In what was nominated in 1976 as the Fight of the Year, boxing legend, George Foreman, staggered to his feet after being twice knocked down by Ron Lyle, to flatten Lyle with a stunning knockout punch. If the Ministry of Defence has its way, India’s Kaveri engine, bitterly criticised as underpowered even after two decades of development, could recover to do a Foreman on its two world-class rivals.
Meant to power the indigenous Tejas Light Combat Aircraft (LCA), the Kaveri was heading for a quiet burial after completing flight tests that are underway in Russia. In its place, two alternatives were short-listed: the Eurojet EJ200, and the General Electric F-414 engines. A final choice was expected within weeks.
But, unexpectedly, the Kaveri has gotten off the floor. Business Standard has learned that the MoD --- apprehending that Eurojet and GE would hang back from providing India with critical engine technologies, even if Transfer of Technology (ToT) was mandated in a purchase contract --- now wants to co-develop an engine in India rather than manufacturing one under licence. The DRDO’s Gas Turbine and Research Establishment (GTRE), which has a design partnership with French engine-maker, Snecma, has been asked to design a more powerful Kaveri successor.
A Snecma-GTRE joint venture to develop the upgraded Kaveri is likely to be announced during President Nikolas Sarkozy’s visit to India in early 2010.
Minister of State for Defence, Dr Pallam Raju, has confirmed to Business Standard, “It is important for India to have indigenous capabilities in engine design. And having invested so many man-hours of work into the design of the Kaveri engine, it would be a national waste to fritter away or dilute those capabilities…. (Snecma) is willing to co-develop an engine with us; they are willing to go beyond just transfer of technology. It is a value-added offer that gives us better technology than what we would get from ToT from Eurojet or GE.”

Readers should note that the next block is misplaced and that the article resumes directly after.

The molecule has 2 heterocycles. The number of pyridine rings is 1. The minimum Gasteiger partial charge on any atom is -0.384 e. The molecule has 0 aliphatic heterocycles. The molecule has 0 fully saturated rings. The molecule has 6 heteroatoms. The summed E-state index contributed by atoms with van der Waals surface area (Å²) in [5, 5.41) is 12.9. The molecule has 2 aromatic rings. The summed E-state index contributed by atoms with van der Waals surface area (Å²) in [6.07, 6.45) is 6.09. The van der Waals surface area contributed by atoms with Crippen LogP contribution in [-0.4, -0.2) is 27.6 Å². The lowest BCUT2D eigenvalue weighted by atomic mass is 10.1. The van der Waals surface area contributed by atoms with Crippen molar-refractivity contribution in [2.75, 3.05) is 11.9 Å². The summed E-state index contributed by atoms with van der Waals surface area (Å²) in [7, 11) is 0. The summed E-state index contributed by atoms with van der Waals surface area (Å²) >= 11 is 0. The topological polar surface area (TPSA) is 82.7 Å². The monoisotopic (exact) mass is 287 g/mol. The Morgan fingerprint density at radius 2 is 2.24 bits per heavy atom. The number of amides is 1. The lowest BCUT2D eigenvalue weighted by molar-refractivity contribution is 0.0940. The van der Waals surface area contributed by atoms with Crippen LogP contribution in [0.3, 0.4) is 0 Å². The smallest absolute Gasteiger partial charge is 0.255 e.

Amongst the key engine technologies that India needs is that for Single Crystal Blades, which significantly enhance turbine performance within the incandescent confines of a jet engine combustion chamber. The MoD suspects that this technology, worth billions of dollars, will not be fully transferred by Eurojet or by GE.
An MoD official, who is closely involved in deciding between the EJ200 and the F-414, explains this apprehension: “The tender stipulates that 50% of the technology must be transferred to India. But the vendor will lump together a bunch of low-end technologies that might add up to 50%. What we want is one or two high-end technologies.”
GTRE designers say that it would take about 4 years to co-develop an engine with Snecma, somewhat longer than the 3-year time frame in which the EJ200 or F-414 would start being delivered. Based upon the performance of the Kaveri flight in the ongoing flight tests in Russia, GTRE sources are confident that, “Snecma-GTRE is fully capable of producing an engine as good as the F-414 and the EJ-200.”
That will involve improving from the current Kaveri’s maximum thrust of 65 Kilo Newtons (KN), to the 95 KN that the EJ200 and F-414 develop.
While Snecma remains tight-lipped, it is aware of the challenges in such a project. Business Standard has learned that Snecma had conducted a Technical Audit of the Kaveri programme in 1998, identifying design challenges that included developing materials that could withstand the combustion chamber temperatures of around 2000 degrees centigrade.
While the MoD is trusting Snecma to help GTRE in overcoming these challenges, it is also aware of the Kaveri’s unenviable record of time and cost overruns. The MoD is still considering whether to put all its eggs in the GTRE-Snecma basket or to go ahead on a parallel track, choosing either the EJ200, or the GE F-414, as insurance against further delays.